Following the success of the prototype "Large Prairie" tank locomotive (see loco 5199, which visited us in 2008) a prototype "Small Prairie" tank was built by the Great Western Railway in 1904; "Prairie" denotes the 2-6-2 wheel arrangement. This prototype loco, which was intended for service on branch lines in the West Country and Wales, was developed into the 4500 class 2-6-2T. The 4575 class (of which 100 were built, numbered 4575-4599 and 5500-5574) is similar to the 4500 class but has larger, sloping side water tanks.
No.5521 was built at the GWR's Swindon Locomotive Works as part of lot number 249 (Locomotive Nos.5505-5524) and was completed in December 1927. Its initial allocation was Newton Abbot shed. At Nationalisation it was allocated to Taunton (83B), where it remained until June 1951, moving to Machynlleth (89C) until November that year. Returning to the West Country No.5521 was shedded at St. Blazey (83E) until August 1958, when it returned to Taunton (83B). Its final BR shed was Laira (83D) from November 1961 until withdrawal in April 1962, after having run just over a million miles. The last four locomotives of the class were withdrawn in December 1964.
The photo on the right shows L.150 being delivered to Sheffield Park in December 2013. Note the Westinghouse air pump, the cabside shutters which were added to comply with wartime "blackout" requirements, and the raised section at the rear of the bunker which protects the top lamp from falling coal. (John Sandys)
No.5521 was sold for scrap to Woodham Bros. at Barry and languished in Woodham's yard until it was sold for preservation to the Dean Forest Railway in late 1975. It was purchased by Richard and William Parker in 1980 and was finally restored at The Flour Mill in the Forest of Dean between 2004 and 2007. The locomotive is largely as built, but with the addition of a Westinghouse air pump on the driver's side, giving No.5521 the ability to brake trains fitted with either vacuum or air brake.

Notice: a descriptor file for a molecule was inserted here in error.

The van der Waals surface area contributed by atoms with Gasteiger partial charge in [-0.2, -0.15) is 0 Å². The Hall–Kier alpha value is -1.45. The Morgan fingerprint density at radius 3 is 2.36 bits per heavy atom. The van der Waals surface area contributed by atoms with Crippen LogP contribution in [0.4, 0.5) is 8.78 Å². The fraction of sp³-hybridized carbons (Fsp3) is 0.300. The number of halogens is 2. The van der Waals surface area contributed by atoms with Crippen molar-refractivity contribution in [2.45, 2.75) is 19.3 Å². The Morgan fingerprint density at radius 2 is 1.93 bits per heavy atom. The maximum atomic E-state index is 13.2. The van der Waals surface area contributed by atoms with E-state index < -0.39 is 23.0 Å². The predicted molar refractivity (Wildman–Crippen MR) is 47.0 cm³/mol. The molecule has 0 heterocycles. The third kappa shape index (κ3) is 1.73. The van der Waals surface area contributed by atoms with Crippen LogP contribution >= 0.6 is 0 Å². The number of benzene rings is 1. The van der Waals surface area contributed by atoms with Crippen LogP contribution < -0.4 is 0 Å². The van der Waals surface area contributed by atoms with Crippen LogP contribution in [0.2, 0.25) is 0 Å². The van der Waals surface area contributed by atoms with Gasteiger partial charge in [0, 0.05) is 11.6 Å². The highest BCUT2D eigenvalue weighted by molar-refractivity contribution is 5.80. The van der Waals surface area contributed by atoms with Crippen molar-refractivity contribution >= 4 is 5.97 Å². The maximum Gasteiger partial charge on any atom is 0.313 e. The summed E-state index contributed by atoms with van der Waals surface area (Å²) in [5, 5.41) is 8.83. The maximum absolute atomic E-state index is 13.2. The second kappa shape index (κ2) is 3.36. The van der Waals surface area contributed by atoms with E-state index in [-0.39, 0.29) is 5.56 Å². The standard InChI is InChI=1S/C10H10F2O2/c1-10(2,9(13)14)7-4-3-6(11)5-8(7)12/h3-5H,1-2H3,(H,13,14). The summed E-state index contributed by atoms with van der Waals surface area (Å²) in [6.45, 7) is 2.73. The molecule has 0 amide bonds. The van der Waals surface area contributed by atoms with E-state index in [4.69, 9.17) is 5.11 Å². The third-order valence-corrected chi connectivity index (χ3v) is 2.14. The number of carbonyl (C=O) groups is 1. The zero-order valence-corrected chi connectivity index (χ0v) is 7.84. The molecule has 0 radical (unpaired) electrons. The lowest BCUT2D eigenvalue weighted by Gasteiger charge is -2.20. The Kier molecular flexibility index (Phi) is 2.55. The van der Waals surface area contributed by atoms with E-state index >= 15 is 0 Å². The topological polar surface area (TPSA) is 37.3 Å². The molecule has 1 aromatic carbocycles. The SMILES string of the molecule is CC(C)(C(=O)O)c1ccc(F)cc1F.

In April 2007 No.5521 went by sea from Hull to Gdynia in Poland, via Helsinki, and featured in the Wolsztyn Parades of 2007/8/9. It also undertook main line workings in Hungary and Slovakia, plus suburban services from Wroclaw (Poland). In 2009 it returned to England and has since visited the National Railway Museum and several heritage railways.
In May 2013, at the request of London Underground, the locomotive was painted in red London Transport livery (similar to that worn by the ex-GWR pannier tanks used by LT until 1971) and numbered L.150, to commemorate the 150th anniversary of the Metropolitan Line. The loco has since operated special trains on LU and visited a couple of other locations in addition to its hire to the Bluebell Railway.
This photo, showing No.5521 at Didcot on 4 May 2010, is by Tony Hisgett of Birmingham.
It is reproduced here, cropped and scaled, under Creative Commons Attribution 2.0 Generic licence.
Cylinders: (2) 17 x 24 inches
Driving wheel diameter: 4 feet 7 1/2 inches
Bogie/trailing wheel diameter: 3 feet 2 in
Tractive effort: 21,250 lbs
Boiler type: GWR No.5
Fire tubes, no. and diameter: 196 x 1 5/8 inches
Flue tubes, no. and diameter: 6 x 5 1/8 inches
Superheater tubes, no. and diameter: 36 x 1 inch
Boiler pressure: 200 lbs/square inch
Area of firegrate: 16.6 square feet
Heating surface, tubes: 992.51 square feet
Heating surface, firebox: 94.25 square feet
Heating surface, superheater: 73.8 square feet
Length of loco: 36 feet 4 1/2 inches over buffers
Total weight: 61 tons 0 cwt
Water capacity: 1,300 gallons
Coal capacity: 3 tons 14 cwt
G.W. power class: C
Route availability: Yellow
BR power classification: 4MT
Cameron Smith's photo shows L.150 approaching Three Arch Bridge, with the Bluebell's matching Metropolitan Railway stock and some SR Maunsell stock, on 21 August 2013.
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